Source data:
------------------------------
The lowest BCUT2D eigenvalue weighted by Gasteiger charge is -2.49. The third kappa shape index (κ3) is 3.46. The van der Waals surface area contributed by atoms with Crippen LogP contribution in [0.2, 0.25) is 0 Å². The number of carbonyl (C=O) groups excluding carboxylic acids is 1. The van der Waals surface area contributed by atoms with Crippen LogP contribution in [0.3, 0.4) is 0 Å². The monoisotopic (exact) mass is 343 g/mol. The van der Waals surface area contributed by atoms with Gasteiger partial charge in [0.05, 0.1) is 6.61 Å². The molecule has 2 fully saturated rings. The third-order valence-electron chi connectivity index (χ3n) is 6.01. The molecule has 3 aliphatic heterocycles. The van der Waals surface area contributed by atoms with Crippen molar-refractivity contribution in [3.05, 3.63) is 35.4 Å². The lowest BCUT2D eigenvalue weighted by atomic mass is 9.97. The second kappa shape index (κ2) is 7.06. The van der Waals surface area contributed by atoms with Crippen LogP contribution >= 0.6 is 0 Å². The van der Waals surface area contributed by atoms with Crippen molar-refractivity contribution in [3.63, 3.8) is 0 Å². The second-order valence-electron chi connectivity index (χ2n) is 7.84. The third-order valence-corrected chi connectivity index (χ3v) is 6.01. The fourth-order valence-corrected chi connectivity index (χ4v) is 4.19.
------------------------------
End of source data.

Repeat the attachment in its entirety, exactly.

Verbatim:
The lowest BCUT2D eigenvalue weighted by Gasteiger charge is -2.49. The third kappa shape index (κ3) is 3.46. The van der Waals surface area contributed by atoms with Crippen LogP contribution in [0.2, 0.25) is 0 Å². The number of carbonyl (C=O) groups excluding carboxylic acids is 1. The van der Waals surface area contributed by atoms with Crippen LogP contribution in [0.3, 0.4) is 0 Å². The monoisotopic (exact) mass is 343 g/mol. The van der Waals surface area contributed by atoms with Gasteiger partial charge in [0.05, 0.1) is 6.61 Å². The molecule has 2 fully saturated rings. The third-order valence-electron chi connectivity index (χ3n) is 6.01. The molecule has 3 aliphatic heterocycles. The van der Waals surface area contributed by atoms with Crippen molar-refractivity contribution in [3.05, 3.63) is 35.4 Å². The lowest BCUT2D eigenvalue weighted by atomic mass is 9.97. The second kappa shape index (κ2) is 7.06. The van der Waals surface area contributed by atoms with Crippen LogP contribution >= 0.6 is 0 Å². The van der Waals surface area contributed by atoms with Crippen molar-refractivity contribution in [3.63, 3.8) is 0 Å². The second-order valence-electron chi connectivity index (χ2n) is 7.84. The third-order valence-corrected chi connectivity index (χ3v) is 6.01. The fourth-order valence-corrected chi connectivity index (χ4v) is 4.19.